These findings suggest that vaping can cause significant changes to the inner lining of blood vessels, said study lead author Alessandra Caporale, a post-doctoral researcher at University of Pennsylvania.

“E-cigarettes are advertised as not harmful, and many e-cigarette users are convinced that they are just inhaling water vapour,” Caporale said.

“But the solvents, flavourings and additives in the liquid base, after vapourisation, expose users to multiple insults to the respiratory tract and blood vessels,” he said.

Wehrli noted that they observed these striking changes after the participants (all of whom never smoked previously) used an e-cigarette a single time.

More research is needed to address the potential long-term adverse effects of vaping on vascular health, but he predicts that e-cigarettes are potentially much more hazardous than previously assumed.

Earlier this year, his research group found that acute exposure to e-cigarettes causes vascular inflammation.

“I would warn young people to not even get started using e-cigarettes. The common belief is that the nicotine is what is toxic, but we have found that dangers exist, independent of nicotine,” Wehrli said.

“Clearly if there is an effect after a single use of an e-cigarette, then you can imagine what kind of permanent damage could be caused after vaping regularly over years,” he said.

Top News

Amid border standoff with China, PM Modi holds meeting with NSA, CDS and 3 Service Chiefs

Truecaller records of 4.75 cr Indians on sale for Rs 75,000

SC takes suo motu cognizance of miseries of migrant labourers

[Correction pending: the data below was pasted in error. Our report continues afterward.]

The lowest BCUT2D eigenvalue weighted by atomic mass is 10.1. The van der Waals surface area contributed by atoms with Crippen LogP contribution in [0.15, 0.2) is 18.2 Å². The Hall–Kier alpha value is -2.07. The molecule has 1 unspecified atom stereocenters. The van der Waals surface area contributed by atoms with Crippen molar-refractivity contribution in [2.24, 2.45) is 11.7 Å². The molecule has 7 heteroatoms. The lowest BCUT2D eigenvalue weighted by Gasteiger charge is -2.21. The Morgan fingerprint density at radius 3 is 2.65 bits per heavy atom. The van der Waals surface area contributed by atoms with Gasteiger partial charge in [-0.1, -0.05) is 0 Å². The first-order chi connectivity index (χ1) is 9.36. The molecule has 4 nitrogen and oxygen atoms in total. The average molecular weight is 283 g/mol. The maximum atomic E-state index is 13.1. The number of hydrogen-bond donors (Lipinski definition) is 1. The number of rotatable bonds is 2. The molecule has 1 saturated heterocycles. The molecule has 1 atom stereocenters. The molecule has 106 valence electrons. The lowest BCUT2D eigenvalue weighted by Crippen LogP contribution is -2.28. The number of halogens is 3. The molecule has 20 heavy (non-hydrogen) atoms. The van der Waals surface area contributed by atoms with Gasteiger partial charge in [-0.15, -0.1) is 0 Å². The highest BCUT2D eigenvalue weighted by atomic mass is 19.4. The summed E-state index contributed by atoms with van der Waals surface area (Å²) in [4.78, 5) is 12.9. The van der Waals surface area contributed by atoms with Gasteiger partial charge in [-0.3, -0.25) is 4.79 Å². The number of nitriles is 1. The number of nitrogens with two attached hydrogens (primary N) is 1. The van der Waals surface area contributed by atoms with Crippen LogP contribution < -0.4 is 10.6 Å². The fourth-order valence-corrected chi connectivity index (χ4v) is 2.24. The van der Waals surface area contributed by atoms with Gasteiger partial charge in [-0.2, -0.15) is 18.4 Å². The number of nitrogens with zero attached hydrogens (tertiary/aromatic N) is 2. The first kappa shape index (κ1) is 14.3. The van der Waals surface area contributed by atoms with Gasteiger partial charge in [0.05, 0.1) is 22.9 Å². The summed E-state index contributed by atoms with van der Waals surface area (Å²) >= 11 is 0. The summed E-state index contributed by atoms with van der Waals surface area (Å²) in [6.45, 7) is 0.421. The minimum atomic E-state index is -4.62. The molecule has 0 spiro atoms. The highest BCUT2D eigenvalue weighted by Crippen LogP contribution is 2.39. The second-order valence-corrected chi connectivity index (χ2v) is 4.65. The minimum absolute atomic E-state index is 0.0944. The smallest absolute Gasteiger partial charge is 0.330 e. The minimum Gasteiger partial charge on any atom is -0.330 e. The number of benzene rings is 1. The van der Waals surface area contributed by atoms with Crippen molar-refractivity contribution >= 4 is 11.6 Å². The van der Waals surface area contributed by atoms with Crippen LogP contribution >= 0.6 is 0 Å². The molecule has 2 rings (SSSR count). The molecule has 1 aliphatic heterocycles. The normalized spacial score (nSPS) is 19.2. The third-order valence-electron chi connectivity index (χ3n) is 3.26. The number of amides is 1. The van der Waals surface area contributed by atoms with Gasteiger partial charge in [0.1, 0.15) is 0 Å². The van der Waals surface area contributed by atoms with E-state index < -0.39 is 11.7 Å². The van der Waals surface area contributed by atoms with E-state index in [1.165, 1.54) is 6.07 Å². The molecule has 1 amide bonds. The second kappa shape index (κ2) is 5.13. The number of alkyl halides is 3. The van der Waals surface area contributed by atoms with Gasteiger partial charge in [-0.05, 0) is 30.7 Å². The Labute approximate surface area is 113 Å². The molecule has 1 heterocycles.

Covid-19 Lockdown: Mumbai’s GSB Samiti postpones Ganpati festival celebration

India’s COVID-19 tally reaches 1.45 lakh; Odisha, Assam and Bihar see rapid increase

Show strong leadership to tackle COVID-19: Fadnavis to Maharashtra CM

No major side-effects of HCQ, should be continued as preventive treatment for COVID-19: ICMR

Related Articles More

5 healthy skincare habits to follow for healthy skin

ICMR study reconfirms COVID-19 spreads faster among close contacts

Social isolation increases risk of heart attacks, strokes: Study

High doses of vitamin D supplementation cannot prevent, treat COVID-19: Study

AI infers people’s personality from selfies better than humans: Study

MUST WATCH

Tragedy and chaos: Former MIA director recalls Mangalore Air Crash

Lockdown relaxation: Long queues outside liquor stores in Mangaluru

Indian Coast Guard thank Covid-19 warriors

#WeFeed – Feeding stray animals during lockdown!

Mysuru-origin doctor honoured with parade for her service in treating COVID-19 patients in US

Latest Additions

Amid border standoff with China, PM Modi holds meeting with NSA, CDS and 3 Service Chiefs

Truecaller records of 4.75 cr Indians on sale for Rs 75,000

SC takes suo motu cognizance of miseries of migrant labourers

Covid-19 Lockdown: Mumbai’s GSB Samiti postpones Ganpati festival celebration

India’s COVID-19 tally reaches 1.45 lakh; Odisha, Assam and Bihar see rapid increase

Thanks for visiting Udayavani

You seem to have an Ad Blocker on.
To continue reading, please turn it off or whitelist Udayavani.